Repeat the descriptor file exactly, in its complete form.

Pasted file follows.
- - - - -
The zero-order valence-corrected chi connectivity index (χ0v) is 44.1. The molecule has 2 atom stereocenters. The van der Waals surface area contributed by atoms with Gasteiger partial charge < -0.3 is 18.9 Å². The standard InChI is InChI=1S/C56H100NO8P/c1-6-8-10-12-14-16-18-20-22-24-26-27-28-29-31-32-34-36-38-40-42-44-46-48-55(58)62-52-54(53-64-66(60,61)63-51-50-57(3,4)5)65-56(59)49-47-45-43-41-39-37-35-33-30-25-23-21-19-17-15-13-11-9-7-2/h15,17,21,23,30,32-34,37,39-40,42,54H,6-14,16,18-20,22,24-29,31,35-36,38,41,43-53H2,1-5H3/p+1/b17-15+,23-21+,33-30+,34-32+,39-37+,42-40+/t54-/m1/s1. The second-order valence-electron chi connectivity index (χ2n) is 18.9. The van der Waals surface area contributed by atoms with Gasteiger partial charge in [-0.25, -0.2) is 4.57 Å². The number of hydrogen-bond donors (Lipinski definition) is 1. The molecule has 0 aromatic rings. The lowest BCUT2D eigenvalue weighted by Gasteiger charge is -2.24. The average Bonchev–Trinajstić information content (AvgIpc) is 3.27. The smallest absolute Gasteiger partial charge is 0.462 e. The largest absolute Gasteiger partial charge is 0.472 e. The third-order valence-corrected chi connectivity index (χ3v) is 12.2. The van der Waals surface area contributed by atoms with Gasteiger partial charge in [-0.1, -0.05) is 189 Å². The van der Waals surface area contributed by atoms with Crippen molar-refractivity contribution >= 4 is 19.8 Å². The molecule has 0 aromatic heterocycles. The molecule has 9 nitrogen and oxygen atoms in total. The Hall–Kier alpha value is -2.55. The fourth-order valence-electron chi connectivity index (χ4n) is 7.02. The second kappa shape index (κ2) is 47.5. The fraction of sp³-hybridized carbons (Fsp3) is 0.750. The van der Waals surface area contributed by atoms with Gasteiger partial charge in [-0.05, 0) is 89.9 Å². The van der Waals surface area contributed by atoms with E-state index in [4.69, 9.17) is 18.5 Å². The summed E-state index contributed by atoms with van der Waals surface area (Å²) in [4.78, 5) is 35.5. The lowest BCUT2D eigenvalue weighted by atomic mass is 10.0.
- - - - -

The zero-order valence-corrected chi connectivity index (χ0v) is 44.1. The molecule has 2 atom stereocenters. The van der Waals surface area contributed by atoms with Gasteiger partial charge < -0.3 is 18.9 Å². The standard InChI is InChI=1S/C56H100NO8P/c1-6-8-10-12-14-16-18-20-22-24-26-27-28-29-31-32-34-36-38-40-42-44-46-48-55(58)62-52-54(53-64-66(60,61)63-51-50-57(3,4)5)65-56(59)49-47-45-43-41-39-37-35-33-30-25-23-21-19-17-15-13-11-9-7-2/h15,17,21,23,30,32-34,37,39-40,42,54H,6-14,16,18-20,22,24-29,31,35-36,38,41,43-53H2,1-5H3/p+1/b17-15+,23-21+,33-30+,34-32+,39-37+,42-40+/t54-/m1/s1. The second-order valence-electron chi connectivity index (χ2n) is 18.9. The van der Waals surface area contributed by atoms with Gasteiger partial charge in [-0.25, -0.2) is 4.57 Å². The number of hydrogen-bond donors (Lipinski definition) is 1. The molecule has 0 aromatic rings. The lowest BCUT2D eigenvalue weighted by Gasteiger charge is -2.24. The average Bonchev–Trinajstić information content (AvgIpc) is 3.27. The smallest absolute Gasteiger partial charge is 0.462 e. The largest absolute Gasteiger partial charge is 0.472 e. The third-order valence-corrected chi connectivity index (χ3v) is 12.2. The van der Waals surface area contributed by atoms with Gasteiger partial charge in [-0.1, -0.05) is 189 Å². The van der Waals surface area contributed by atoms with Crippen molar-refractivity contribution >= 4 is 19.8 Å². The molecule has 0 aromatic heterocycles. The molecule has 9 nitrogen and oxygen atoms in total. The Hall–Kier alpha value is -2.55. The fourth-order valence-electron chi connectivity index (χ4n) is 7.02. The second kappa shape index (κ2) is 47.5. The fraction of sp³-hybridized carbons (Fsp3) is 0.750. The van der Waals surface area contributed by atoms with Gasteiger partial charge in [-0.05, 0) is 89.9 Å². The van der Waals surface area contributed by atoms with E-state index in [4.69, 9.17) is 18.5 Å². The summed E-state index contributed by atoms with van der Waals surface area (Å²) in [4.78, 5) is 35.5. The lowest BCUT2D eigenvalue weighted by atomic mass is 10.0.